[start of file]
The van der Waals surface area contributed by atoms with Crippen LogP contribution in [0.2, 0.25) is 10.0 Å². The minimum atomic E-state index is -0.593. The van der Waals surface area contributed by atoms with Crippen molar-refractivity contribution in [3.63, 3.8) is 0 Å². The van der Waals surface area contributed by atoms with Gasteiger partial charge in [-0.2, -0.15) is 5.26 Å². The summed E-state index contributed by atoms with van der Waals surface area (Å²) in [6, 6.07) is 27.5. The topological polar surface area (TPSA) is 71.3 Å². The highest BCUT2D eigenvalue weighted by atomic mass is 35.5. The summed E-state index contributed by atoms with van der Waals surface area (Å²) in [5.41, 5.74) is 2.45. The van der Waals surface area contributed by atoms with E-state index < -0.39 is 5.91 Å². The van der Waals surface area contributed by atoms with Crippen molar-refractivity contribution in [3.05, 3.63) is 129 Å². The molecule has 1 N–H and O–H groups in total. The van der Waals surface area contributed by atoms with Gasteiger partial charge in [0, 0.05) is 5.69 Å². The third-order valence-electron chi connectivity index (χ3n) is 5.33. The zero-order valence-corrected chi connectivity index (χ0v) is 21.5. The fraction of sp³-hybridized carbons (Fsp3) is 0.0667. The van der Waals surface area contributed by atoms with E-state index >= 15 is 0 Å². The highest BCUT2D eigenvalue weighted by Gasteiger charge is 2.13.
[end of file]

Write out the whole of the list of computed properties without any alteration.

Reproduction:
The van der Waals surface area contributed by atoms with Crippen LogP contribution in [0.2, 0.25) is 10.0 Å². The minimum atomic E-state index is -0.593. The van der Waals surface area contributed by atoms with Crippen molar-refractivity contribution in [3.63, 3.8) is 0 Å². The van der Waals surface area contributed by atoms with Gasteiger partial charge in [-0.2, -0.15) is 5.26 Å². The summed E-state index contributed by atoms with van der Waals surface area (Å²) in [6, 6.07) is 27.5. The topological polar surface area (TPSA) is 71.3 Å². The highest BCUT2D eigenvalue weighted by atomic mass is 35.5. The summed E-state index contributed by atoms with van der Waals surface area (Å²) in [5.41, 5.74) is 2.45. The van der Waals surface area contributed by atoms with E-state index < -0.39 is 5.91 Å². The van der Waals surface area contributed by atoms with Crippen molar-refractivity contribution in [3.05, 3.63) is 129 Å². The molecule has 1 N–H and O–H groups in total. The van der Waals surface area contributed by atoms with Gasteiger partial charge in [0, 0.05) is 5.69 Å². The third-order valence-electron chi connectivity index (χ3n) is 5.33. The zero-order valence-corrected chi connectivity index (χ0v) is 21.5. The fraction of sp³-hybridized carbons (Fsp3) is 0.0667. The van der Waals surface area contributed by atoms with E-state index >= 15 is 0 Å². The highest BCUT2D eigenvalue weighted by Gasteiger charge is 2.13.